Beer drinkers brawl over Kantian philosophy — and we think America is exceptional?
Sometimes a little item in the news will set a person to thinking. That’s what happened to me when I came across the following:
MOSCOW (AP) — An argument in southern Russia over philosopher Immanuel Kant, the author of “Critique of Pure Reason,” devolved into pure mayhem when one debater shot the other.
A police spokeswoman in Rostov-on Don, Viktoria Safarova, said two men in their 20s were discussing Kant as they stood in line to buy beer at a small store on Sunday. The discussion deteriorated into a fistfight and one participant pulled out a small nonlethal pistol and fired repeatedly.
The victim was hospitalized with injuries that were not life-threatening. Neither person was identified.
It was not clear which of Kant’s ideas may have triggered the violence.
There are many striking things about this story, which appears above in its entirety. One is that Russia seems to have a superior class of beer drinkers.
As one who has drunk a few beers with other fellows, this is not the type I am used to. Rarely does mayhem of any sort come up when the subject is philosophers. In fact, I can’t think of an occasion when the subject of philosophers has come up at all. Sports and politics, yes. They are to arguments what pretzels are to beer.
But supposing a philosophical brawl did break out, I doubt that a nonlethal pistol would be used to settle the argument after fisticuffs had been tried. (By the way, what is a non-lethal pistol? An old-fashioned pop gun that shoots a cork on a string? Or just a pistol owned by a bad shot?)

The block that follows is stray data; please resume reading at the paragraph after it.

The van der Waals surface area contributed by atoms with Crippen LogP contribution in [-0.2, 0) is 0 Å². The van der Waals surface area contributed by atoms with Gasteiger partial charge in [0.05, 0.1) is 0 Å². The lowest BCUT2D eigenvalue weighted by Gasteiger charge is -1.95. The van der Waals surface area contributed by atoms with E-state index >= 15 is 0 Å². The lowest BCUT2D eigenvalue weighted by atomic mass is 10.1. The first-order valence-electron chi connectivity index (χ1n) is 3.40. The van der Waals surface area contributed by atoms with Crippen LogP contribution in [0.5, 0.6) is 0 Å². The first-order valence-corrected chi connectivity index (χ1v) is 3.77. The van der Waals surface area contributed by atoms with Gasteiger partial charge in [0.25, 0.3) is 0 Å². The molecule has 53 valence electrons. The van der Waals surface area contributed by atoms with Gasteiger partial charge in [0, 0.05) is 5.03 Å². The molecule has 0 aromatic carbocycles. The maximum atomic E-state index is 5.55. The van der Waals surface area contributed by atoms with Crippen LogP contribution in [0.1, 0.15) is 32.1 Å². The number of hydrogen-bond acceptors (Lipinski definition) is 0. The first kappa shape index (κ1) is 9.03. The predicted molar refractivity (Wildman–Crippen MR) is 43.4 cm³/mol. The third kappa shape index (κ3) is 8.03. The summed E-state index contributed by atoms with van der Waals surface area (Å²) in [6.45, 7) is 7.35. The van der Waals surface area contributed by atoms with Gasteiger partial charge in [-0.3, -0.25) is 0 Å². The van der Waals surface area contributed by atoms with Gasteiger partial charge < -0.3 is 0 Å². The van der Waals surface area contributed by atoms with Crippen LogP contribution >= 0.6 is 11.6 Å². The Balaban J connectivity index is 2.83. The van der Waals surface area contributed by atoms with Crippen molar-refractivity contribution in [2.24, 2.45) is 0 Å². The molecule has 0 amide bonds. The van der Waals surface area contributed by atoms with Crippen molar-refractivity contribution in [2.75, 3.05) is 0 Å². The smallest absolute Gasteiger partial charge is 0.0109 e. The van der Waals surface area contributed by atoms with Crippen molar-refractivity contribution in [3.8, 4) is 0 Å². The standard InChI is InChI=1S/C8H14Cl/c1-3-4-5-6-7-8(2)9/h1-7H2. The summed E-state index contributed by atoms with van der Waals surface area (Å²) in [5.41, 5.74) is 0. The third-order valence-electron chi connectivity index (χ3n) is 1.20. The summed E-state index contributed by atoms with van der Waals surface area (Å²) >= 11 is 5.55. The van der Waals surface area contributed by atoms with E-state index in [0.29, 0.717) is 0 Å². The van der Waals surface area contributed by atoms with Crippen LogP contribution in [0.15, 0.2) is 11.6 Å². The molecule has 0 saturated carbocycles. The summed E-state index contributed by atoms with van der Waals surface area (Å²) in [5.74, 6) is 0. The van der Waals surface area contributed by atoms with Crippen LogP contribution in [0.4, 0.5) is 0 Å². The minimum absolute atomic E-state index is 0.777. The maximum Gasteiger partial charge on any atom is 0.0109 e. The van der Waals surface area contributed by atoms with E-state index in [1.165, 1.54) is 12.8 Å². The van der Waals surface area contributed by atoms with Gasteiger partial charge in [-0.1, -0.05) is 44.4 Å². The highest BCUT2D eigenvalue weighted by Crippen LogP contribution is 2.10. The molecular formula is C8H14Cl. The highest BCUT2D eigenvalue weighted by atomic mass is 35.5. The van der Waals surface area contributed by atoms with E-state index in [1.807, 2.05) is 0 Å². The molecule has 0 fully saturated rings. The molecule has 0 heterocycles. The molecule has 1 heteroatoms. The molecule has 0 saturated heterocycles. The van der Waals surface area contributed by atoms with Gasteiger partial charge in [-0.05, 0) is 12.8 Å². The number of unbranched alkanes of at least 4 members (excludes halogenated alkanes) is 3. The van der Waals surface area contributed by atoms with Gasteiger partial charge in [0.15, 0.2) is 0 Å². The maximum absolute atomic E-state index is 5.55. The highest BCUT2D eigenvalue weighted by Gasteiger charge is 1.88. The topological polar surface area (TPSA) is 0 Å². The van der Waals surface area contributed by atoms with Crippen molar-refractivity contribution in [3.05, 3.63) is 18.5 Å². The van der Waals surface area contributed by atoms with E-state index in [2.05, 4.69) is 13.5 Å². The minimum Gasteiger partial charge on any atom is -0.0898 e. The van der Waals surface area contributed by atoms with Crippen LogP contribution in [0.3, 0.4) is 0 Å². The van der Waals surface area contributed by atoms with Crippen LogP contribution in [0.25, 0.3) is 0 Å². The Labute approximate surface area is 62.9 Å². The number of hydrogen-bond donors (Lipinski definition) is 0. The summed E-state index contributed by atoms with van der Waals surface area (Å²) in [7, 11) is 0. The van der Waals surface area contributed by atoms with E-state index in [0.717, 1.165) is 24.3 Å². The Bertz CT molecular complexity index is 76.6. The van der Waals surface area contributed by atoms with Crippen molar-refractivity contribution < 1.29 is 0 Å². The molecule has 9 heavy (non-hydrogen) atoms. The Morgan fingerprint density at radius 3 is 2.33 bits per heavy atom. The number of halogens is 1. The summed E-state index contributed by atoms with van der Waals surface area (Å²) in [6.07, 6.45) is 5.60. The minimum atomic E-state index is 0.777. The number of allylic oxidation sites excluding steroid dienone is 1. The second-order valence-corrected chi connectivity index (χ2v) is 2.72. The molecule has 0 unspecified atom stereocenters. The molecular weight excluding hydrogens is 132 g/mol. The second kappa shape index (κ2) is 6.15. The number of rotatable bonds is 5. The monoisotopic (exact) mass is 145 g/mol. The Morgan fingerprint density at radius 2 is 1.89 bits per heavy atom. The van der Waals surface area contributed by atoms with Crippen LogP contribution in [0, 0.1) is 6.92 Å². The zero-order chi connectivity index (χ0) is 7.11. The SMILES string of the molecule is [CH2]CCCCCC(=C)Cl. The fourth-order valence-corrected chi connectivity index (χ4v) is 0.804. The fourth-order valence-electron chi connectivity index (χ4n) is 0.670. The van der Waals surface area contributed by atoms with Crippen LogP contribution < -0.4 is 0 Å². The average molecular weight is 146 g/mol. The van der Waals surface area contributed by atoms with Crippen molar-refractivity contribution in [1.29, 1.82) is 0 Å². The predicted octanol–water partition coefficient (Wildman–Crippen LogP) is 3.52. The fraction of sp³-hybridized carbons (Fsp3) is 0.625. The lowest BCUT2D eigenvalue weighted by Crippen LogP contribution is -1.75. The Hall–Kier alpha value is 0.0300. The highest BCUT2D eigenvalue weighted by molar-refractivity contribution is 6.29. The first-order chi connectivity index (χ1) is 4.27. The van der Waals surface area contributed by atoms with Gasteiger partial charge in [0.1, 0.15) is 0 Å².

Frankly, I am surprised that Kant might set off a donnybrook. By the time a beer drinker thinks about the epistemology of transcendental idealism and the moral philosophy of the autonomy of practical reason, he has usually forgotten what offense the other fellow has given. And the story fails to offer any clue of what idea set the stage for pure mayhem. It had to be something really big to make the mayhem so pure.
Now, Friedrich Nietzsche is another matter entirely. It’s easy to imagine a scene down at the beer distributor when one guy says to the other, “Hey, how about that Nietzsche, eh? If he’d come here to see all the foreign brews and domestic craft beers available, he wouldn’t have gone around saying that God is dead.”
“How dare you suggest that God is dead, buddy!”
“I didn’t say that. Nietzsche said it. Don’t blame the messenger.”
“Hey, you gave the idea legitimacy by repeating it. I’ll settle with Nietzsche later.” And then the two would punch each other and then shoot each other with highly lethal pistols, because, after all, this is America.
Of course, Jean-Paul Sartre is always a threat for a punch-up and a bit of gunplay. There’s something about existentialism that’s hard to put one’s finger on and that drives certain people nuts. That and the fact that Sartre was French.
Why, just a few chance references to dialectical reason when two guys were hovering over the cases of Miller Lite (“Great Philosophy ... Less Filling”) could set them to blows.
“I’ll give you an existential knuckle sandwich, buster, if you persist in claiming that to believe is to know you believe, and to know you believe is not to believe,” a guy might say, adding, “Cut out that surrender monkey talk or I’ll hit you right in your highbrow.”
However, there have been no reports of such violence breaking out in America. Here in Pittsburgh, at least, it is possible that beer drinkers are confusing the philosopher with one of the n ew Penguins players.
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